Women make up 47% of all employed adults in the U.S., but they make up only 25% in technology roles. This represents a major diversity challenge for talent management teams While Black representation stands at 9%, only 7% of the Latin women hold tech jobs.
Even when companies recruit women and other underrepresented groups into entry-level positions, a higher percentage of women leave tech roles before reaching leadership ranks than men do.
More and more underrepresented groups are already asking the talent management team tough questions about diversity policies and demanding transparency into hiring and talent management practices.
Facebook, Google, Twitter, Intel, and others release diversity reports regularly, revealing that the industry is largely white and male. Progress in creating a diverse workforce is incremental.
Why is There a Need for Diversity in Tech?
Talent management must be aware that a diverse workforce is critical in tech. A diverse workforce enables the creation of better and safer products for everyone, not just one section of society. Research shows that companies with diverse workforce perform better, hire better talent, have more engaged employees, and retain workers better than others.
However, talent management teams have failed to represent women widely in IT roles. Only 24% of computer scientists right now are women. Talent management and acquisition must include recruiting, retaining, and advancing diverse and talented people in their technical workforces.
There are Barriers and Unrealistic Standards for Women
Women struggle to get placed in the technology field. Even after they land a job, their ascent is not any easier. The talent management cadre are forced to set the bar much higher for their participation, and the perception that women are less skilled at math and science is stubborn yet.
But, How to Boost Gender Diversity in Tech?
Below are a few talent management fixes to help women achieve their potential and career ambitions in a diverse workforce.
1. Hire based on potential, not competencies and backgrounds – Hiring based on current competencies and experience is a destructive talent management exercise. It hurts companies financially. As women get overlooked for various levels, they do not gain applicable expertise quickly, preventing them from getting the knowledge and network they need.
Companies must hire based on how curious, engaged, driven, insightful, and passionate candidates are for management and executive positions. Hiring based on potential levels the playing field and allows women to move to deserving positions.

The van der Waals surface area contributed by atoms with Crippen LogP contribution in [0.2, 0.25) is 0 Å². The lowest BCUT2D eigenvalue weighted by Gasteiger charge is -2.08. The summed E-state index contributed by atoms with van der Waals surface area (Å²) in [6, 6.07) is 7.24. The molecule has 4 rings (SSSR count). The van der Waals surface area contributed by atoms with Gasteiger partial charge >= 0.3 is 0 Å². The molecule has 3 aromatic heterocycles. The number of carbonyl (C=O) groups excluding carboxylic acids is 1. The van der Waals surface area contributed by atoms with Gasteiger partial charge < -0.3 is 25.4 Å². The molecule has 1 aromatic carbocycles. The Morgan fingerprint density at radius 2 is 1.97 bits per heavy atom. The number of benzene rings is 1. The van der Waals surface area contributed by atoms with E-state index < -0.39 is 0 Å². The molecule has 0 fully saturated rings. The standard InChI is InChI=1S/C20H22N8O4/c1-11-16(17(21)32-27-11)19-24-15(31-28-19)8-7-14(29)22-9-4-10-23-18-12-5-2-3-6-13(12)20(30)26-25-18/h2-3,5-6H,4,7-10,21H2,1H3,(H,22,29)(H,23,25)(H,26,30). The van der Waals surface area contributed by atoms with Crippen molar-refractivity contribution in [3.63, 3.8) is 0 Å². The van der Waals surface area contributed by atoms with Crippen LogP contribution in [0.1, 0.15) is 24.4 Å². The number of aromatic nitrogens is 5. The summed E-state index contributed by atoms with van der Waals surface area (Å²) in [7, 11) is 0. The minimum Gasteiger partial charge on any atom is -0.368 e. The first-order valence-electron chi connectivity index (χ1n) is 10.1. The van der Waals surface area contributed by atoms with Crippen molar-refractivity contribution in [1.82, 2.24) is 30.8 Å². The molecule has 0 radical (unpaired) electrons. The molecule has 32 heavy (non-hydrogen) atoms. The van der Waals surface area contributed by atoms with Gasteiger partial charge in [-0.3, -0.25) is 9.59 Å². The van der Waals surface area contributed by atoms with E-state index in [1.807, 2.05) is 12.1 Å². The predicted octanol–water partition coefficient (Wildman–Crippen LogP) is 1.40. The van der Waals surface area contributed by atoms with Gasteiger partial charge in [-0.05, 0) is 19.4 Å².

2. Use unconscious bias training on hiring managers and evaluators – Assessing candidates for ‘culture fit’ is the biggest unconscious bias. The talent management team judges candidates to check if they will get along and share similar interests. Since tech is male-dominated, they may unconsciously view men to be culturally fit.
Unconscious bias training exposes people to their biases and provides the necessary thought exercises and tools to counteract those behaviors. In counter-stereotyping for gender, trainees read powerful essays by women talking about their negative gender-related experiences, creating an empathetic and diverse workforce.
3. Compile diverse candidates for hiring, promotions, and appointments – Companies hurriedly hire, promote, or appoint the first candidate they find, usually male. Accepting more women ensures a diversity of quality ideas.
With more women in entry-level positions, many can be considered for managerial positions and appointed to the board, an easy win for talent management.
4. Provide flexible working options – Flexibility retains top talent and fosters a growing pipeline of qualified working mothers. Since the pandemic, 64% of women have wanted flexibility in working arrangements.
Additionally, companies limiting communication hours, establishing set meeting times, or designate days as ‘no-meeting days’ have a better chance at reducing the ‘always-on’ culture and retaining employees, especially women.
5. Use reskilling as a tool – Reskilling is soon becoming a tool to move people away from disrupted roles into high-demand new-age roles. It can provide a new career path and also bridges skill gaps and gender disparity.
Draup’s analysis of gender diversity across technology job roles showcases the hiring trends, the talent hotspots to hire women, and how reskilling can fulfill underrepresented tech roles’ diversity needs.
Talent management teams can use Draup’s talent intelligence platform to visualize diversity, manage talent, and identify upcoming career paths. The AI-driven insights help recruiters to make the best recruiting decisions possible.
Download the report to learn how companies can overcome diversity needs in underrepresented job roles.